E2 visas are intended for people who have invested a significant amount into a business venture. As the owner of your company, you may easily meet this requirement. However, there are other requirements you must meet as well:

  • Have substantial investment in your business, typically a minimum of $500,000.
  • Show that you have significant interest in the success of the business. As an owner who relies on the business for income, this shouldn’t be difficult to prove.
  • Prove that your business will create jobs for United States workers.
  • Your business maintains at least 50 percent of its operations in the U.S.

Even if you meet the requirements above, the E2 also has many qualifications that are not strictly defined. Legal counsel can help you navigate these “gray-area” requirements.

Conclusion

Now that we’ve covered the basic options for launching or expanding your business in the U.S., you can start creating your game plan. However, even with all these tips about startup visa options, conducting business abroad can be a long and complicated process. To increase your chances of success, it’s best to consult with an attorney who specializes in business and immigration law. To talk to the experts at Katz Law Office, Ltd., submit a request today for a free consultation.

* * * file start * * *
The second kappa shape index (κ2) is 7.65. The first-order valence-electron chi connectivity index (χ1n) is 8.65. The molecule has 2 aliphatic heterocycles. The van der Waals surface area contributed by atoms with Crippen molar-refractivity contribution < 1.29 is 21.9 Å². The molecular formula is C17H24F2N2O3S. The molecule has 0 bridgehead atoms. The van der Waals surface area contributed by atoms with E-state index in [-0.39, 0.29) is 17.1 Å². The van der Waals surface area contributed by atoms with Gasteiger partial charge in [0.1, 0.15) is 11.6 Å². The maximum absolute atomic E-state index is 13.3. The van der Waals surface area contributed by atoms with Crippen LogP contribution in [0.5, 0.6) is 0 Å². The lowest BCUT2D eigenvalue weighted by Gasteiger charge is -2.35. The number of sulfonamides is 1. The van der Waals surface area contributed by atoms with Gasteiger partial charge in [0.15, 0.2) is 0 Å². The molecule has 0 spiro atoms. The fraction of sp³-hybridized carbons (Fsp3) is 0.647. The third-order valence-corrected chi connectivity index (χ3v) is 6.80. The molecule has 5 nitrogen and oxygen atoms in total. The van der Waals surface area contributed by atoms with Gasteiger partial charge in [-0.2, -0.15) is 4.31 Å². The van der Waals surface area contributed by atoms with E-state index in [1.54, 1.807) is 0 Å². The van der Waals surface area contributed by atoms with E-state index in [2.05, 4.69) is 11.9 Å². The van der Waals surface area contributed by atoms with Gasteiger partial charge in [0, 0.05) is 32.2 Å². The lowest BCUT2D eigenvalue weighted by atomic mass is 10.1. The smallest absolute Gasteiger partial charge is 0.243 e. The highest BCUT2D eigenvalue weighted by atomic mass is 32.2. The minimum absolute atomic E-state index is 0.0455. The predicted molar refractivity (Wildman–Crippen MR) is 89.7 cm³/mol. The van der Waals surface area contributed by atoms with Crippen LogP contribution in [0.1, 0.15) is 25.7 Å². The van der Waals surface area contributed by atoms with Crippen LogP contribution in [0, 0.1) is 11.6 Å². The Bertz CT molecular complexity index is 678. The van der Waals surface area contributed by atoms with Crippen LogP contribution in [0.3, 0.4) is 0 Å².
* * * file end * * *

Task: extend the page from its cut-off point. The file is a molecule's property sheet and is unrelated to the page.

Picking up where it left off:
Check out this infographic from designer and foreign entrepreneur Anna Vital:

coming to america visas infographic

 

CTA Ebook US Immigration

None of the advice contained in these materials serves as a substitute for individualized legal representation by a licensed attorney with experience in the practice area.

 

Practice Areas